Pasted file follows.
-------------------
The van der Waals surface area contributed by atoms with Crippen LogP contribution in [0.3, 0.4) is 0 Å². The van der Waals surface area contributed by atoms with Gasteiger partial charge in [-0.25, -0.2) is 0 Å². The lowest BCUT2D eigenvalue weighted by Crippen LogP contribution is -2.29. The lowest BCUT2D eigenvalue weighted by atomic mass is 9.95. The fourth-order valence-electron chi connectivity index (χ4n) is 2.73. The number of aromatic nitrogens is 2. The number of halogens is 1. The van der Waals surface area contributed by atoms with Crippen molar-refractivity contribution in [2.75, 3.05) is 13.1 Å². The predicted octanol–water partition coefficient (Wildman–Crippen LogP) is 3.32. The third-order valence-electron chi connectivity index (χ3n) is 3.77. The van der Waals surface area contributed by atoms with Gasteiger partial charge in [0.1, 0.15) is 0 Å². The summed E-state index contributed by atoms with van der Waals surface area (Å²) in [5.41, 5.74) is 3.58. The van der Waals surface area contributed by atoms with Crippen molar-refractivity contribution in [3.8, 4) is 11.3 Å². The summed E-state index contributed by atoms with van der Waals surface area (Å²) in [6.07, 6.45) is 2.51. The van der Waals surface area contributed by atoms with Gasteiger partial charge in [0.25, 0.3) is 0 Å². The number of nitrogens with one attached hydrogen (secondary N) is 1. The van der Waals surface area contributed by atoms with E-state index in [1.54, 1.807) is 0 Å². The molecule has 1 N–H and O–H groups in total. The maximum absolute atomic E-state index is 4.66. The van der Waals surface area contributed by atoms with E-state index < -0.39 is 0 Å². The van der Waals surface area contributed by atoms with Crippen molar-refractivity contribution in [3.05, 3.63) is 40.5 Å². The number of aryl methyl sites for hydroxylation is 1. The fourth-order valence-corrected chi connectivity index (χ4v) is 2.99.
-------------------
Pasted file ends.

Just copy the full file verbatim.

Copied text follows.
The van der Waals surface area contributed by atoms with Crippen LogP contribution in [0.3, 0.4) is 0 Å². The van der Waals surface area contributed by atoms with Gasteiger partial charge in [-0.25, -0.2) is 0 Å². The lowest BCUT2D eigenvalue weighted by Crippen LogP contribution is -2.29. The lowest BCUT2D eigenvalue weighted by atomic mass is 9.95. The fourth-order valence-electron chi connectivity index (χ4n) is 2.73. The number of aromatic nitrogens is 2. The number of halogens is 1. The van der Waals surface area contributed by atoms with Crippen molar-refractivity contribution in [2.75, 3.05) is 13.1 Å². The predicted octanol–water partition coefficient (Wildman–Crippen LogP) is 3.32. The third-order valence-electron chi connectivity index (χ3n) is 3.77. The van der Waals surface area contributed by atoms with Gasteiger partial charge in [0.1, 0.15) is 0 Å². The summed E-state index contributed by atoms with van der Waals surface area (Å²) in [5.41, 5.74) is 3.58. The van der Waals surface area contributed by atoms with Crippen molar-refractivity contribution in [3.8, 4) is 11.3 Å². The summed E-state index contributed by atoms with van der Waals surface area (Å²) in [6.07, 6.45) is 2.51. The van der Waals surface area contributed by atoms with Gasteiger partial charge in [0.25, 0.3) is 0 Å². The number of nitrogens with one attached hydrogen (secondary N) is 1. The van der Waals surface area contributed by atoms with E-state index in [1.54, 1.807) is 0 Å². The molecule has 1 N–H and O–H groups in total. The maximum absolute atomic E-state index is 4.66. The van der Waals surface area contributed by atoms with E-state index < -0.39 is 0 Å². The van der Waals surface area contributed by atoms with Crippen molar-refractivity contribution in [3.05, 3.63) is 40.5 Å². The number of aryl methyl sites for hydroxylation is 1. The fourth-order valence-corrected chi connectivity index (χ4v) is 2.99.